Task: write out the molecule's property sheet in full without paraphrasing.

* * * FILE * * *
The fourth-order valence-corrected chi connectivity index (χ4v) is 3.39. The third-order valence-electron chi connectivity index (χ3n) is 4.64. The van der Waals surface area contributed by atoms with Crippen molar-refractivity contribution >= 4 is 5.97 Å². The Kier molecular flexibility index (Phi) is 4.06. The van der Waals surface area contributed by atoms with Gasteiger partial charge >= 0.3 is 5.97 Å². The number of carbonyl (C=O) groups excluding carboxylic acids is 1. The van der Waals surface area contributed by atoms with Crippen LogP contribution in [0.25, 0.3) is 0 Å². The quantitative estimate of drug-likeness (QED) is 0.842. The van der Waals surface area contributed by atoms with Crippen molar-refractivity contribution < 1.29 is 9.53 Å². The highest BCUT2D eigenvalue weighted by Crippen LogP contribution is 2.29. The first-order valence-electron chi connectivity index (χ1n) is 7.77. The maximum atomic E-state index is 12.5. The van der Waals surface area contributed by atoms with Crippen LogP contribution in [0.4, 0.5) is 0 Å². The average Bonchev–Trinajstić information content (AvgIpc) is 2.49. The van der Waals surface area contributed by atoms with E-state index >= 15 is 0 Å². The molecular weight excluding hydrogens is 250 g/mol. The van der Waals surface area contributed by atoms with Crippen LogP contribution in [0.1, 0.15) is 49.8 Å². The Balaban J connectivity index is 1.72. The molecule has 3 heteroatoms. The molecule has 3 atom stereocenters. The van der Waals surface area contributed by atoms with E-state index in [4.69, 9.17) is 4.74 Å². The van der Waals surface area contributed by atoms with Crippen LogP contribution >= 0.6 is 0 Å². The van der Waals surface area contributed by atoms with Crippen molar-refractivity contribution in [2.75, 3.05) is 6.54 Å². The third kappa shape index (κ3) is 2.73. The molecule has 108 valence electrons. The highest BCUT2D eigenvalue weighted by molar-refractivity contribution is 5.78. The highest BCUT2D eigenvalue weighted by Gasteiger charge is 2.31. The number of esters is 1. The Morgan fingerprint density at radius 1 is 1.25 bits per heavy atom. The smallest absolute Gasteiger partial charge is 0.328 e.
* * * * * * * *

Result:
The fourth-order valence-corrected chi connectivity index (χ4v) is 3.39. The third-order valence-electron chi connectivity index (χ3n) is 4.64. The van der Waals surface area contributed by atoms with Crippen molar-refractivity contribution >= 4 is 5.97 Å². The Kier molecular flexibility index (Phi) is 4.06. The van der Waals surface area contributed by atoms with Gasteiger partial charge >= 0.3 is 5.97 Å². The number of carbonyl (C=O) groups excluding carboxylic acids is 1. The van der Waals surface area contributed by atoms with Crippen LogP contribution in [0.25, 0.3) is 0 Å². The quantitative estimate of drug-likeness (QED) is 0.842. The van der Waals surface area contributed by atoms with Crippen molar-refractivity contribution < 1.29 is 9.53 Å². The highest BCUT2D eigenvalue weighted by Crippen LogP contribution is 2.29. The first-order valence-electron chi connectivity index (χ1n) is 7.77. The maximum atomic E-state index is 12.5. The van der Waals surface area contributed by atoms with Crippen LogP contribution in [0.4, 0.5) is 0 Å². The average Bonchev–Trinajstić information content (AvgIpc) is 2.49. The van der Waals surface area contributed by atoms with E-state index >= 15 is 0 Å². The molecular weight excluding hydrogens is 250 g/mol. The van der Waals surface area contributed by atoms with Crippen LogP contribution in [0.1, 0.15) is 49.8 Å². The Balaban J connectivity index is 1.72. The molecule has 3 heteroatoms. The molecule has 3 atom stereocenters. The van der Waals surface area contributed by atoms with E-state index in [4.69, 9.17) is 4.74 Å². The van der Waals surface area contributed by atoms with Crippen LogP contribution >= 0.6 is 0 Å². The van der Waals surface area contributed by atoms with Crippen molar-refractivity contribution in [2.75, 3.05) is 6.54 Å². The third kappa shape index (κ3) is 2.73. The molecule has 108 valence electrons. The highest BCUT2D eigenvalue weighted by molar-refractivity contribution is 5.78. The highest BCUT2D eigenvalue weighted by Gasteiger charge is 2.31. The number of esters is 1. The Morgan fingerprint density at radius 1 is 1.25 bits per heavy atom. The smallest absolute Gasteiger partial charge is 0.328 e.